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Integrating EuropeInformal Politics and Institutional Change$
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Jeffrey Stacey

Print publication date: 2010

Print ISBN-13: 9780199584765

Published to Oxford Scholarship Online: May 2010

DOI: 10.1093/acprof:oso/9780199584765.001.0001

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Informal Accords and Non‐Accords

Informal Accords and Non‐Accords

Chapter:
(p.119) 5 Informal Accords and Non‐Accords
Source:
Integrating Europe
Author(s):

Jeffrey Stacey (Contributor Webpage)

Publisher:
Oxford University Press
DOI:10.1093/acprof:oso/9780199584765.003.0005

This chapter furthers presentation of the book's empirical evidence and in so doing destroys any myth that the Parliament succeeds at will in wresting power from the Council and Commission, on the contrary. It does so by documenting a series of the Parliament's failed influence attempts and highlights strategic interaction of the Three in the process. Unlike Chapters 6 and 7—which will examine all of the EU's successfully negotiated informal economic and political accords, respectively—this chapter focuses largely on failure. Why failure? In methodological terms, an exclusive focus on success, that is, extant informal accords, would represent a particular weakness: Bypassing or overlooking all the failed or faltering attempts by one or more of the Three to negotiate new accords at various points in EU history. Yet, this chapter also highlights an important limitation; how difficult it is to cleanse the book entirely of any selection bias. There simply is little to no existing documentation of all of the so‐called non‐accords in existence—this chapter highlights only several recent non‐accords.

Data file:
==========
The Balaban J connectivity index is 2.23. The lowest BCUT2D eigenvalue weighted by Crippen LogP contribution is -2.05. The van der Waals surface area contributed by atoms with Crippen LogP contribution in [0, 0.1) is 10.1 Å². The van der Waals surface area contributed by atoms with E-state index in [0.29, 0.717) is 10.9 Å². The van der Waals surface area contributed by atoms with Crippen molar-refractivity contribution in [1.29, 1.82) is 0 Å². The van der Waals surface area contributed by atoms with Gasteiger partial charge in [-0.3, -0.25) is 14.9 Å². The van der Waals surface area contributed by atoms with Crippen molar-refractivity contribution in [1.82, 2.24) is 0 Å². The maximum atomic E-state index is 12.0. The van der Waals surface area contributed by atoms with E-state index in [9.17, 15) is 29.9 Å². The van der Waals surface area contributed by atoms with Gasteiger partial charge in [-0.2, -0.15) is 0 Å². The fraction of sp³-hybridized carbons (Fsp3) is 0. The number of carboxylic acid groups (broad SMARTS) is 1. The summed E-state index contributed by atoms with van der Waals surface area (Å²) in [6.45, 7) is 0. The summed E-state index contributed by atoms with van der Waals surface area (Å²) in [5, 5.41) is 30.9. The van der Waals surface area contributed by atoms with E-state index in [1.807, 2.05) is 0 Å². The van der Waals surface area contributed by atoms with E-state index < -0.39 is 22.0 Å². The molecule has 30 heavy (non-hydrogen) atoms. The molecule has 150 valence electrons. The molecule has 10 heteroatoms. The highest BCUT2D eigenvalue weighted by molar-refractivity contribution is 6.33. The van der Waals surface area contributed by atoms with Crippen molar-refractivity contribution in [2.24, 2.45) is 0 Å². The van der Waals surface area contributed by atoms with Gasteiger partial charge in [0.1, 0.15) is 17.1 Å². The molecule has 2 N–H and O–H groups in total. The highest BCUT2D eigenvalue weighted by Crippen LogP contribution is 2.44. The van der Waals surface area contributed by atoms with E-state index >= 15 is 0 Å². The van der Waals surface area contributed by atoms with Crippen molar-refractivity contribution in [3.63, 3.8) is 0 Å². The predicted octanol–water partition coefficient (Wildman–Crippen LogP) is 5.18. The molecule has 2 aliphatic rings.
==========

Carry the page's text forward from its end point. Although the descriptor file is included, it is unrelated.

Keywords:   strategic interaction, influence attempts, success, failure, non‐accords

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